3 First-Week Activities for Personalized Learning Rollout

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Personalized Learning rollout requires building student buy-in early.
"In order for students to fully buy into personalized learning, they have to see the personalized aspect of it almost immediately. If you’re... still approaching content and skills exactly the same for each learner, your students will call foul..."

Help Students See Themselves as Learners
For personalized learning to work effectively, students must see themselves as active learners with educational responsibilities, not simply receptacles for knowledge who will passively “get through school” en route to whatever comes next. That means that one of the most important goals of your rollout period is to ensure that students see themselves as learners and recognize both the agency and responsibility they have under PL.

One great way to do this is to have students create some form of a learner profile. A learner profile is essentially a personalized homepage or living document that helps learners, teachers, parents and administrators gain insights about what makes that individual student tick: interests, strengths, areas of curiosity, self-identified areas of need, etc. Creating these profiles forces students to confront themselves as learners and assess truthfully where they are in their education as well as where they are trying to go.

Learner profile features are built into many LMSes, especially those that are created specifically to support personalized and competency-based learning initiatives. If you don’t use an LMS in your classroom, though, you can easily shift this exercise to pen-and-paper or poster board!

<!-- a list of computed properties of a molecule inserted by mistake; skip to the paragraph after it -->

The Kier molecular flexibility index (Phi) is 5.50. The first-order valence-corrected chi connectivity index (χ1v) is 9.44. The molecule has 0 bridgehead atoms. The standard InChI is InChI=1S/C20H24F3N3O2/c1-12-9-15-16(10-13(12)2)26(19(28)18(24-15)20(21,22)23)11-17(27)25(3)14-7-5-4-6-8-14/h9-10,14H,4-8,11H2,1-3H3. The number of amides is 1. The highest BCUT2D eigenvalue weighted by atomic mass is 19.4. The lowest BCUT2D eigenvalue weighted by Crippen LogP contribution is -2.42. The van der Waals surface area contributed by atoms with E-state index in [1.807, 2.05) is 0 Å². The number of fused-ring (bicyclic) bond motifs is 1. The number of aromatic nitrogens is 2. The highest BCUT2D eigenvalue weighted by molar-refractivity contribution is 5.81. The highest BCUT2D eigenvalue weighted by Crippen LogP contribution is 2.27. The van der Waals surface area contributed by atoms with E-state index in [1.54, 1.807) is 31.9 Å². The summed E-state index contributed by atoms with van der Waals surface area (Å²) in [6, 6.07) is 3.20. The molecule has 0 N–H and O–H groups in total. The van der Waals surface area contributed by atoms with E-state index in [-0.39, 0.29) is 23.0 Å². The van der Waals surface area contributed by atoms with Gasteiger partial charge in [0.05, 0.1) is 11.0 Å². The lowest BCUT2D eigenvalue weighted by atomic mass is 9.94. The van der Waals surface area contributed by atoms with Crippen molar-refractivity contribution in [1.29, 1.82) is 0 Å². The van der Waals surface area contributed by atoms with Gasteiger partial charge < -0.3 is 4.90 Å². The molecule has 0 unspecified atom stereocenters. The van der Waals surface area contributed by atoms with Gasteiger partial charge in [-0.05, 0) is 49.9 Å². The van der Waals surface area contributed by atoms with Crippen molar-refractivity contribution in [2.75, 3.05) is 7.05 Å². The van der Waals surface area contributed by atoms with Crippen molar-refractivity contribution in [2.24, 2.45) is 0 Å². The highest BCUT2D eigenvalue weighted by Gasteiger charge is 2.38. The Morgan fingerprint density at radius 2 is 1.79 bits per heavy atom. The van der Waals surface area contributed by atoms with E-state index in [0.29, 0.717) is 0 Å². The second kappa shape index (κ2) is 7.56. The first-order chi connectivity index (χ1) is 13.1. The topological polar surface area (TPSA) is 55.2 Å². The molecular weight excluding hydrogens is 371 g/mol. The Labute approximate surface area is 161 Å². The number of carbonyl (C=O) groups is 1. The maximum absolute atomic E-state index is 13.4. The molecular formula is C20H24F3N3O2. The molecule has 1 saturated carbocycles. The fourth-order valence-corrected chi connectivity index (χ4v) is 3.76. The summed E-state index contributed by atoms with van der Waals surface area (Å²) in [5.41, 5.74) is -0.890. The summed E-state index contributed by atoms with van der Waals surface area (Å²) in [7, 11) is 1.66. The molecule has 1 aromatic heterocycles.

Reflect on Meaningful Learning Experiences from the Past
Part of helping your students see themselves as learners is ensuring they know what academic success and intellectual curiosity truly feel like. In order to capture that spark of exploration and motivation that drives personalized learning, you must tap into their prior experiences in school to show them the possibilities of learning.

Take a few minutes to allow your students to reflect or journal on an academic project or unit that was extremely interesting or rewarding for them in the past. Ask them to think about what aspects of the project engaged them, methods they used to access the proper content and skills during that time, and what big “payoff” made that unit or assignment so memorable to them.

This kind of reflection helps your students build excitement for school and the learning process while also informing your practice by providing insights about what access points, methodologies, and assessments might be most interesting and valuable to your and your students throughout the academic year.

Set Individualized Student Goals
In order for students to fully buy into personalized learning, they have to see the personalized aspect of it almost immediately. If you’re simply calling your classroom environment “personalized learning” but still approaching content and skills exactly the same for each learner, your students will call foul and disengage for potentially the entire year. One of the best ways to invite personalization into your classroom from week one is to start the year with some student goal setting.

When learners set goals, it makes the education process more purposeful and authentic because personal goals provide the too-often missing connection between “book learning” in school and each student’s individual goals for their real life. The best set of student goals doesn’t just focus on school, though - it also considers each learner’s personal goals for their own social evolution, professional growth, and community engagement. If you challenge students to organize their goals using a specific procedure or goal-setting framework (like SMART Goals), it forces them to word things in a specific, measurable way that can be easily assessed and reflected upon down the line.

In addition to building buy-in and anchor points for your students, this kind of goal-setting is also useful for helping you as a teacher understand the long- and short-term goals your students have for themselves, which is the first step to unlocking the buy-in and motivation that will carry them through the school year and beyond as engaged, individual learners.